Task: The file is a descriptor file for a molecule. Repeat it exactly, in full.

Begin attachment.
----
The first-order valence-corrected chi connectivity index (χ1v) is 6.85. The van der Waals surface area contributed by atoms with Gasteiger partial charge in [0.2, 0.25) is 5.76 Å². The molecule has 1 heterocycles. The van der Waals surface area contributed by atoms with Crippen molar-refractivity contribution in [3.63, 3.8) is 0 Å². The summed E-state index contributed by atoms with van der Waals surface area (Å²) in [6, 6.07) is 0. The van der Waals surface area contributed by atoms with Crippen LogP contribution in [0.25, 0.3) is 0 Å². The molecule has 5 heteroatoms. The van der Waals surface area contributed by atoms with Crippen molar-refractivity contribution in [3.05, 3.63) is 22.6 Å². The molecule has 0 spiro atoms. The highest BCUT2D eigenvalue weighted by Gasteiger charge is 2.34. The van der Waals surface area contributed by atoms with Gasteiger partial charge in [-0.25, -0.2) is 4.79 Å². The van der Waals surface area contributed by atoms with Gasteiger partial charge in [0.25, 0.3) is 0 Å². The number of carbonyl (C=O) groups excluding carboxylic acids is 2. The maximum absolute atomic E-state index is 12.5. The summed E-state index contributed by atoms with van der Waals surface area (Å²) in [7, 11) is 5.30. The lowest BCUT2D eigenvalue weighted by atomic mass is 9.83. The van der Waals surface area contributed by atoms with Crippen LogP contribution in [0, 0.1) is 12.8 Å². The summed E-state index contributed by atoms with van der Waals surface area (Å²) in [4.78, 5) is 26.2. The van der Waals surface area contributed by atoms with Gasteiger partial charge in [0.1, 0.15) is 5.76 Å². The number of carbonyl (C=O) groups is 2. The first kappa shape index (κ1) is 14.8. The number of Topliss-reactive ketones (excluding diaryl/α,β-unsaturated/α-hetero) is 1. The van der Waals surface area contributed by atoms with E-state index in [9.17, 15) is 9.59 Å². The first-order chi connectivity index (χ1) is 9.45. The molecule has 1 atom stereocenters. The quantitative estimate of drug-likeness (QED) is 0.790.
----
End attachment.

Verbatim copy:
The first-order valence-corrected chi connectivity index (χ1v) is 6.85. The van der Waals surface area contributed by atoms with Gasteiger partial charge in [0.2, 0.25) is 5.76 Å². The molecule has 1 heterocycles. The van der Waals surface area contributed by atoms with Crippen molar-refractivity contribution in [3.63, 3.8) is 0 Å². The summed E-state index contributed by atoms with van der Waals surface area (Å²) in [6, 6.07) is 0. The van der Waals surface area contributed by atoms with Crippen LogP contribution in [0.25, 0.3) is 0 Å². The molecule has 5 heteroatoms. The van der Waals surface area contributed by atoms with Crippen molar-refractivity contribution in [3.05, 3.63) is 22.6 Å². The molecule has 0 spiro atoms. The highest BCUT2D eigenvalue weighted by Gasteiger charge is 2.34. The van der Waals surface area contributed by atoms with Gasteiger partial charge in [-0.25, -0.2) is 4.79 Å². The van der Waals surface area contributed by atoms with Gasteiger partial charge in [0.25, 0.3) is 0 Å². The number of carbonyl (C=O) groups excluding carboxylic acids is 2. The maximum absolute atomic E-state index is 12.5. The summed E-state index contributed by atoms with van der Waals surface area (Å²) in [7, 11) is 5.30. The lowest BCUT2D eigenvalue weighted by atomic mass is 9.83. The van der Waals surface area contributed by atoms with Crippen LogP contribution in [0, 0.1) is 12.8 Å². The summed E-state index contributed by atoms with van der Waals surface area (Å²) in [4.78, 5) is 26.2. The van der Waals surface area contributed by atoms with Gasteiger partial charge in [0.1, 0.15) is 5.76 Å². The number of carbonyl (C=O) groups is 2. The first kappa shape index (κ1) is 14.8. The number of Topliss-reactive ketones (excluding diaryl/α,β-unsaturated/α-hetero) is 1. The van der Waals surface area contributed by atoms with E-state index in [9.17, 15) is 9.59 Å². The first-order chi connectivity index (χ1) is 9.45. The molecule has 1 atom stereocenters. The quantitative estimate of drug-likeness (QED) is 0.790.